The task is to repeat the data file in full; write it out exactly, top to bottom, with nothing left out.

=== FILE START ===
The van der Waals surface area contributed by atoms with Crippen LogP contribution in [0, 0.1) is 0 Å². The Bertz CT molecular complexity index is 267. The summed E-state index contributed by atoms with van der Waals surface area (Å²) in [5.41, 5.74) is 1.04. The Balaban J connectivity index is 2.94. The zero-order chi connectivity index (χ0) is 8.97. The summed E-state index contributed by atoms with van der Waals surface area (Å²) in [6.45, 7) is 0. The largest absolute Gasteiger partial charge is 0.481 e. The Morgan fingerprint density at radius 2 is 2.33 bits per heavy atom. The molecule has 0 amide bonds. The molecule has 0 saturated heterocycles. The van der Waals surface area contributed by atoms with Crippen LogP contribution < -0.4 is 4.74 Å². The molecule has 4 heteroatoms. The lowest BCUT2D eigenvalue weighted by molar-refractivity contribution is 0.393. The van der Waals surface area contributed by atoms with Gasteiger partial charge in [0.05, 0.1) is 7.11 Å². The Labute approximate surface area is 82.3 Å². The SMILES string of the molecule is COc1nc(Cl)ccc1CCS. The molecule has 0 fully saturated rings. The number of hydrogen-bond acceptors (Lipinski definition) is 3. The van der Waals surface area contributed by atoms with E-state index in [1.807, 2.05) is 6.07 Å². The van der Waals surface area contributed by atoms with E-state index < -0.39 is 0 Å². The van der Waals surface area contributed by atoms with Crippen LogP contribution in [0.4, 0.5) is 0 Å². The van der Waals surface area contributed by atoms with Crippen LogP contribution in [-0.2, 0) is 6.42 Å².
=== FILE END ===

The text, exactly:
The van der Waals surface area contributed by atoms with Crippen LogP contribution in [0, 0.1) is 0 Å². The Bertz CT molecular complexity index is 267. The summed E-state index contributed by atoms with van der Waals surface area (Å²) in [5.41, 5.74) is 1.04. The Balaban J connectivity index is 2.94. The zero-order chi connectivity index (χ0) is 8.97. The summed E-state index contributed by atoms with van der Waals surface area (Å²) in [6.45, 7) is 0. The largest absolute Gasteiger partial charge is 0.481 e. The Morgan fingerprint density at radius 2 is 2.33 bits per heavy atom. The molecule has 0 amide bonds. The molecule has 0 saturated heterocycles. The van der Waals surface area contributed by atoms with Crippen LogP contribution < -0.4 is 4.74 Å². The molecule has 4 heteroatoms. The lowest BCUT2D eigenvalue weighted by molar-refractivity contribution is 0.393. The van der Waals surface area contributed by atoms with Gasteiger partial charge in [0.05, 0.1) is 7.11 Å². The Labute approximate surface area is 82.3 Å². The SMILES string of the molecule is COc1nc(Cl)ccc1CCS. The molecule has 0 fully saturated rings. The number of hydrogen-bond acceptors (Lipinski definition) is 3. The van der Waals surface area contributed by atoms with E-state index in [1.807, 2.05) is 6.07 Å². The van der Waals surface area contributed by atoms with E-state index < -0.39 is 0 Å². The van der Waals surface area contributed by atoms with Crippen LogP contribution in [0.4, 0.5) is 0 Å². The van der Waals surface area contributed by atoms with Crippen LogP contribution in [-0.2, 0) is 6.42 Å².